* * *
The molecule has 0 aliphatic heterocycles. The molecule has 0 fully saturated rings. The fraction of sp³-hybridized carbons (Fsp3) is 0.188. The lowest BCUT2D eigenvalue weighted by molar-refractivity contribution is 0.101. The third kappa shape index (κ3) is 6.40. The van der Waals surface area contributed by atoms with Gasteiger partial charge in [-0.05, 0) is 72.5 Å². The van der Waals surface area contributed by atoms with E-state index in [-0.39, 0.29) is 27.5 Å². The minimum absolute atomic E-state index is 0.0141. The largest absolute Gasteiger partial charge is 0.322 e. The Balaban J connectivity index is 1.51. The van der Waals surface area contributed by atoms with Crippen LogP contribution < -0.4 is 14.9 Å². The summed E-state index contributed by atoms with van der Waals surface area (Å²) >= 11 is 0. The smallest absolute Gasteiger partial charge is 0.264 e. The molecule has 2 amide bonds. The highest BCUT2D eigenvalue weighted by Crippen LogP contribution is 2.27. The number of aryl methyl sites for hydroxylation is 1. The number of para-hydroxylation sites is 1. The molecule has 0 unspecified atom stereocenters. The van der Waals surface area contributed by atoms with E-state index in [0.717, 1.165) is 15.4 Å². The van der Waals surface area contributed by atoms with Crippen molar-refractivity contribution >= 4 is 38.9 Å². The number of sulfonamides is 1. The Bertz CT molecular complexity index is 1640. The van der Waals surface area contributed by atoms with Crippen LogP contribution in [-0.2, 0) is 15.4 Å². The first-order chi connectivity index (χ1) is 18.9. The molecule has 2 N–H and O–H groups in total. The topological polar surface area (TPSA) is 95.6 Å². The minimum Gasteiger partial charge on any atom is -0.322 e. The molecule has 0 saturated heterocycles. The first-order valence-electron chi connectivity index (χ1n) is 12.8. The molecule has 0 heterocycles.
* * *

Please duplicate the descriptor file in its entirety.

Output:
The molecule has 0 aliphatic heterocycles. The molecule has 0 fully saturated rings. The fraction of sp³-hybridized carbons (Fsp3) is 0.188. The lowest BCUT2D eigenvalue weighted by molar-refractivity contribution is 0.101. The third kappa shape index (κ3) is 6.40. The van der Waals surface area contributed by atoms with Gasteiger partial charge in [-0.05, 0) is 72.5 Å². The van der Waals surface area contributed by atoms with E-state index in [-0.39, 0.29) is 27.5 Å². The minimum absolute atomic E-state index is 0.0141. The largest absolute Gasteiger partial charge is 0.322 e. The Balaban J connectivity index is 1.51. The van der Waals surface area contributed by atoms with Crippen LogP contribution < -0.4 is 14.9 Å². The summed E-state index contributed by atoms with van der Waals surface area (Å²) >= 11 is 0. The smallest absolute Gasteiger partial charge is 0.264 e. The molecule has 2 amide bonds. The highest BCUT2D eigenvalue weighted by Crippen LogP contribution is 2.27. The number of aryl methyl sites for hydroxylation is 1. The number of para-hydroxylation sites is 1. The molecule has 0 unspecified atom stereocenters. The van der Waals surface area contributed by atoms with E-state index in [0.717, 1.165) is 15.4 Å². The van der Waals surface area contributed by atoms with Crippen molar-refractivity contribution >= 4 is 38.9 Å². The number of sulfonamides is 1. The Bertz CT molecular complexity index is 1640. The van der Waals surface area contributed by atoms with Crippen LogP contribution in [-0.2, 0) is 15.4 Å². The first-order chi connectivity index (χ1) is 18.9. The molecule has 2 N–H and O–H groups in total. The topological polar surface area (TPSA) is 95.6 Å². The minimum Gasteiger partial charge on any atom is -0.322 e. The molecule has 0 saturated heterocycles. The first-order valence-electron chi connectivity index (χ1n) is 12.8. The molecule has 0 heterocycles.